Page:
In the aftermath following the Second World War, Stalin’s main aims for the Soviet Union were to rebuild the damages made to both their economy and power. Soviet power had diminished within the territories that the German’s had occupied during their conquest and there needed to be a way to recoup this presence.
During the Cold War, Stalin distrusted America and its Allies greatly, creating communist governments in Eastern Europe as a way to buffer against future western aggression. The success of this tactic was seen in the establishment of a belt of friendly governments which bordered the USSR.
One positive factor Stalin had following World War Two was the fact that Soviet forces remained in the Eastern and Central European countries they had liberated. This allowed for the implementation of communist puppet regimes in these countries, Churchill described this region as being behind an “Iron Curtain” of control from Moscow. Presence in these countries was crucial for Stalin to succeed in spreading his “sphere of influence”.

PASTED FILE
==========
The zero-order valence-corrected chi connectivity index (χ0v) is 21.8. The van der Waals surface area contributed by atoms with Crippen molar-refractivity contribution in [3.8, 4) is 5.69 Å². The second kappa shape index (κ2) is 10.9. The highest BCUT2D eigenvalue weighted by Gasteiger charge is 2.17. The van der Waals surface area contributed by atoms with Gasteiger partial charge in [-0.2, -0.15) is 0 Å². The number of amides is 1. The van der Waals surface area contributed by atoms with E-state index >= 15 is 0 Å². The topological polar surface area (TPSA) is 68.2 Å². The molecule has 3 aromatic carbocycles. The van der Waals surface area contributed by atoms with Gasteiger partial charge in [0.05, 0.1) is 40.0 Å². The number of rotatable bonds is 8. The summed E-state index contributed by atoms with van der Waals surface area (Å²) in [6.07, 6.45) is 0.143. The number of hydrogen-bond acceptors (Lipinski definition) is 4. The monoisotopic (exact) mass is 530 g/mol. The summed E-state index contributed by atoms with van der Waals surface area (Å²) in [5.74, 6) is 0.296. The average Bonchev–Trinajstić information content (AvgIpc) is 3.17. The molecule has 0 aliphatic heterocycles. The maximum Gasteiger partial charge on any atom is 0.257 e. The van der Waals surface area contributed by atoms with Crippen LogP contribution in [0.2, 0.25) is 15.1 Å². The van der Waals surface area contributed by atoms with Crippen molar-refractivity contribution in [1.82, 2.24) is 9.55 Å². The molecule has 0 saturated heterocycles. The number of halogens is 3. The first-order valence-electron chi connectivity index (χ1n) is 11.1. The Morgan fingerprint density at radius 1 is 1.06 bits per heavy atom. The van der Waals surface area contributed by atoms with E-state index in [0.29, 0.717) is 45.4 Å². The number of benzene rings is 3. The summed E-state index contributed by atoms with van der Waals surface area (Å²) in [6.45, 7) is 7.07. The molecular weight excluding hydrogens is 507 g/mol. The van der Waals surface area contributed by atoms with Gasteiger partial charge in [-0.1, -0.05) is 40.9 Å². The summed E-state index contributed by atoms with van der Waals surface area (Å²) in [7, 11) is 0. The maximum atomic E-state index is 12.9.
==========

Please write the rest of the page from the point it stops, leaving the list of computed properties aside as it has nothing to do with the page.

As well as spreading the USSR’s version of communism, Stalin was aware that China had recently undergone a communist revolution of their own under their leader Chairman Mao Tse Tung. This uneasy alliance resulted in the Sino-Soviet treaty of 1950 and was hoped to increase communism’s popularity. Three years later, Stalin’s health began to deteriorate rapidly, eventually passing away whilst Korean War negations were still on going.